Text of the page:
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Adobe's Watson: Context is king in enterprise social collaboration

Adobe's Ben Watson says good enterprise social collaboration makes employee and customer interaction transparent and gets customer experience management right, leading to loyal customers and success.

Ben WatsonIntegrating information from multiple channels and making it flow smoothly across an enterprise’s lines of business can be tricky. Making content available to customers and then making their feedback easily actionable by employees increases the complexity. It’s an issue Ben Watson of Adobe has been working on as the company’s principal customer experience strategist.

At Enterprise 2.0 in Boston in late June, Watson asserted that “Content was king; context is now king” during a keynote presentation. He said it was important to tear down the enterprise silos that separate information’s context from the content. The aim, he said, was to deliver both content and context in a single experience across multiple channels to enable collaboration with both customers and colleagues every day, all the time.

Watson, who has been working on the enterprise side of Adobe’s efforts for seven years,  has most recently been involved with the Adobe Digital Enterprise Platform and the company’s Customer Experience Management strategy and splits his time evenly between working with Adobe customers and developing strategy. He recently spoke with What follows is an edited version of that conversation.

It’s been drilled into us that content is king, but during your presentation at Enterprise 2.0 you said that content, in fact, was king, and that now context is king. Can you summarize what you mean by that?

Ben Watson: We have a plethora of content. We have moved almost all of our content online and we consume most of it online. In order to make that effective from a user perspective, you must discover, understand and act on the context of a user. You need to know why the customer asked which question, made a statement or requested something from you -- and how, using what technology?

All of that is based on understanding a user’s context. For example, in my bank when I do a bill payment, they now put the current balance of the payment account in the drop-down. It’s a new feature, especially helpful when you are paying multiple bills at the same time. It’s very useful and I wouldn’t underestimate the amount of effort that went into that. Here’s another example: take Pulse. It’s a mobile news reader application that organizes your favorite sites according to your preferences and even provides some suggestions based on what people are reading. What is really amazing about Pulse is that in that same interface I can see links to the references my friends on Facebook and Twitter are viewing and I can see their comments related to sharing that content with me. And in a world of text-based RSS reader programs, this is a new way to consume information that is organized visually. It’s more appealing.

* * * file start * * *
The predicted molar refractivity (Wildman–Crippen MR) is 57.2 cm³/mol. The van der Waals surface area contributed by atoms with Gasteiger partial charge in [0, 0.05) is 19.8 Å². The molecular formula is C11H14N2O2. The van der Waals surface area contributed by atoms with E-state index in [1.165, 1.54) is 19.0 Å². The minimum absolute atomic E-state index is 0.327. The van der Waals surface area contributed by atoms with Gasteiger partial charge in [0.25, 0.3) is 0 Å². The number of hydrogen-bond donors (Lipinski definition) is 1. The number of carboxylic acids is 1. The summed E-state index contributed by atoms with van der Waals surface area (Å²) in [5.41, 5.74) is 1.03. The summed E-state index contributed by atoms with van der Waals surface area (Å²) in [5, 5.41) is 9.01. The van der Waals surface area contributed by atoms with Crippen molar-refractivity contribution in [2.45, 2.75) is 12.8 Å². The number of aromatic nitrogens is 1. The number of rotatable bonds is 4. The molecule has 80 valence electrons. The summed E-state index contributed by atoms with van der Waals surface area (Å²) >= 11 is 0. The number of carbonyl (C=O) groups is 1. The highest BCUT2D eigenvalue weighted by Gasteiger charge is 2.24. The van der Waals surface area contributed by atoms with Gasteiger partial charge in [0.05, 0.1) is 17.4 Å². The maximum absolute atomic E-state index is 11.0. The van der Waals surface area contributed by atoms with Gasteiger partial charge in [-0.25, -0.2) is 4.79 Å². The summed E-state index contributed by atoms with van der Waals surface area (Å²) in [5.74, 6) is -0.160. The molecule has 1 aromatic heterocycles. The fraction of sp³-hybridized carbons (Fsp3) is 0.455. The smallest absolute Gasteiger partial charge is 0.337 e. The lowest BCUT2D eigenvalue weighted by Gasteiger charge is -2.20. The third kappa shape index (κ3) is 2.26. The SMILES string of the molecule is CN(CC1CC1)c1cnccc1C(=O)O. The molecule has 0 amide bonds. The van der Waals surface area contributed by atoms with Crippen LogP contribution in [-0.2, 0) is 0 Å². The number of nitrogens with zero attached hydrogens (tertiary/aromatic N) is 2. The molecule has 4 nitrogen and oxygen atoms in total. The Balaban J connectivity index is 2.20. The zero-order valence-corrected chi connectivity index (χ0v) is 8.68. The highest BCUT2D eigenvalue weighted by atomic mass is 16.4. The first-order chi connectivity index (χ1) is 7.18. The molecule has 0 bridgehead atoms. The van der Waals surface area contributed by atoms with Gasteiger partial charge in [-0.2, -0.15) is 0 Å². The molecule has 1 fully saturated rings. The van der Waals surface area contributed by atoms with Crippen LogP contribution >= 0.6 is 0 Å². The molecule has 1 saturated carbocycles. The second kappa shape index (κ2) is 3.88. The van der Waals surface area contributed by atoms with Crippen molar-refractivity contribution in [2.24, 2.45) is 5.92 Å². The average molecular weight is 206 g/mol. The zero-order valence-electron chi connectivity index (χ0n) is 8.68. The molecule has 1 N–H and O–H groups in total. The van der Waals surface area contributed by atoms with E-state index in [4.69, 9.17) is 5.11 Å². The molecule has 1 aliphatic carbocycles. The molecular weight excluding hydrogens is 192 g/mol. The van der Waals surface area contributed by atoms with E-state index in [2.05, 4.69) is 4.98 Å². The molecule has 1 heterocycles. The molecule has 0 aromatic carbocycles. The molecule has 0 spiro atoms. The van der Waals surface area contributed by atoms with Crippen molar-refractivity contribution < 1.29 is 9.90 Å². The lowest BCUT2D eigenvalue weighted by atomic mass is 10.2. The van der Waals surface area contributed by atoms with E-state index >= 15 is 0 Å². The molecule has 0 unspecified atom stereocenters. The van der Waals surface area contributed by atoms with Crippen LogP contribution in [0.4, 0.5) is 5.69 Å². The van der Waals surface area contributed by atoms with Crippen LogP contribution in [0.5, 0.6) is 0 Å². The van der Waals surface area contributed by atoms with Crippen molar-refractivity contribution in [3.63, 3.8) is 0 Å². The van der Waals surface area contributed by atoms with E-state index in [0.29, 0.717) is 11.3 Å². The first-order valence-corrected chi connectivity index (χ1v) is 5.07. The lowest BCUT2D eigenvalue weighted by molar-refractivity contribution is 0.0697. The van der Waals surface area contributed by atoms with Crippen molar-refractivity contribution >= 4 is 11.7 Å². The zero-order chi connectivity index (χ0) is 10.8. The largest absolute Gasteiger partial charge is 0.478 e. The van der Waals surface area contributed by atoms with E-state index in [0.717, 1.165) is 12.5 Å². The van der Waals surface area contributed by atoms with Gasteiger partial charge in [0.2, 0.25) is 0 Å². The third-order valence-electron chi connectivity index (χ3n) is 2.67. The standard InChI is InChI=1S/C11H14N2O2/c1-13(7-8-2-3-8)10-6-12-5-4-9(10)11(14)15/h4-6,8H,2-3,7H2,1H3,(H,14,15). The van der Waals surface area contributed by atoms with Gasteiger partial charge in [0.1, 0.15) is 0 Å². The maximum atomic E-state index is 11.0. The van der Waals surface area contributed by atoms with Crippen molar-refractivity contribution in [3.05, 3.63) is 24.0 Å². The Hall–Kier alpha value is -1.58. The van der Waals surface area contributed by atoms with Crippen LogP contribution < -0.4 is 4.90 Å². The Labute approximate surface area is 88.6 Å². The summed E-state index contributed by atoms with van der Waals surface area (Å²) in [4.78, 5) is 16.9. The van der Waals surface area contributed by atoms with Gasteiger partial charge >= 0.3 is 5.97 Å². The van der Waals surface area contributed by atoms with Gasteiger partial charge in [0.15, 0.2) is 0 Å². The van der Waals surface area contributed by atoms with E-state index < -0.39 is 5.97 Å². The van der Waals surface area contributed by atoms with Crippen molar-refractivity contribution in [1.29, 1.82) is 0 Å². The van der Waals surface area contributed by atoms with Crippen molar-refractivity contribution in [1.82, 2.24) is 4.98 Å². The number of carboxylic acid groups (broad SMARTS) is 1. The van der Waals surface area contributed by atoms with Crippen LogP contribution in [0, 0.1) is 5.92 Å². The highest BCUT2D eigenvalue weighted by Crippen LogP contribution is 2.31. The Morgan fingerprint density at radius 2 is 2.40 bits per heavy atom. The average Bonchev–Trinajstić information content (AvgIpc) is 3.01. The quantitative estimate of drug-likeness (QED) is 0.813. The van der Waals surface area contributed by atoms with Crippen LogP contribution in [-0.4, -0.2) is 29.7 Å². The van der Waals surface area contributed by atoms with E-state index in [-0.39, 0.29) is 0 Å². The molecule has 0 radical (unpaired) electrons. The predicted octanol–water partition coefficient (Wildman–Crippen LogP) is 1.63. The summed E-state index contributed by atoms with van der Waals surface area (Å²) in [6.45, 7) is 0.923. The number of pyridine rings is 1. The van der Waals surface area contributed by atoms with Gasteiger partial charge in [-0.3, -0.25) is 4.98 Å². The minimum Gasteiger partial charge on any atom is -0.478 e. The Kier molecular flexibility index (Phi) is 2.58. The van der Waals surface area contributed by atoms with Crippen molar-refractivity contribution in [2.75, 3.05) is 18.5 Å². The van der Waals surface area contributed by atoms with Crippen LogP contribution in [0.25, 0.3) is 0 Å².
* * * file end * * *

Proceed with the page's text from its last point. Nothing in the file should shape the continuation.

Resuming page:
So, is “contextography” the ability to discover context from a user’s actions?

Watson: I coined the term contextography to be more than just context by definition, since there is a certain amount of ambiguity about what this means as it relates to Web technologies.  Contextography is meant to be the study, analyses and resulting use of the knowledge inferred through context. What are the systems that learn and record this data and where does it come from; how do we intelligently consume, visualize and build models that are actionable based on this data; how do we augment this data and revise or optimize models over time; and how do our content and applications ultimately reflect this knowledge in ways that make it better for users?

What then are the stumbling blocks to successful enterprise social strategy?

Watson: What tends to happen in today’s systems is that we don’t ever have a single context. My context is always between systems or in a shared system mode. The result is that an employee or a customer frequently finds their context straddling multiple systems – typically things like CRM, ERP, HR systems or Web content management.

So it doesn’t make sense to do deep back-end integration. It’s much more optimal to think of integration on demand. Bring systems and their data and functionality together into single views or user-centric applications. I see it as fulfilling SOA [service-oriented architecture], but doing it from a client perspective. It’s taking the silos away from a user perspective.

So, how does a company go about breaking down the silos that separate lines of business, departments and customers from employees throughout the enterprise?

Watson: There’s a shift toward a better customer experience. The landscape and ecosystem is exploding with great thinking and better ways of managing this experience. We’re all moving on providing a better experience through helping define ways to manage a multi-channel, end-to-end customer experience. And there’s a new executive mandate and office for this. 

In the same way that we didn’t need a CIO until we had abundant information in complex systems, we didn’t need a chief customer officer until we had these myriad channels through which customers interact with us and ultimately … share information on our companies or about our brands. Now we have this explosion of channels, an explosion of devices and an explosion of new influencers cropping up in social circles. It is the opportunity for companies to look hard at customer experience management as a way to centralize the effort behind this. I see this as an avenue of growth and increased [customer] loyalty.

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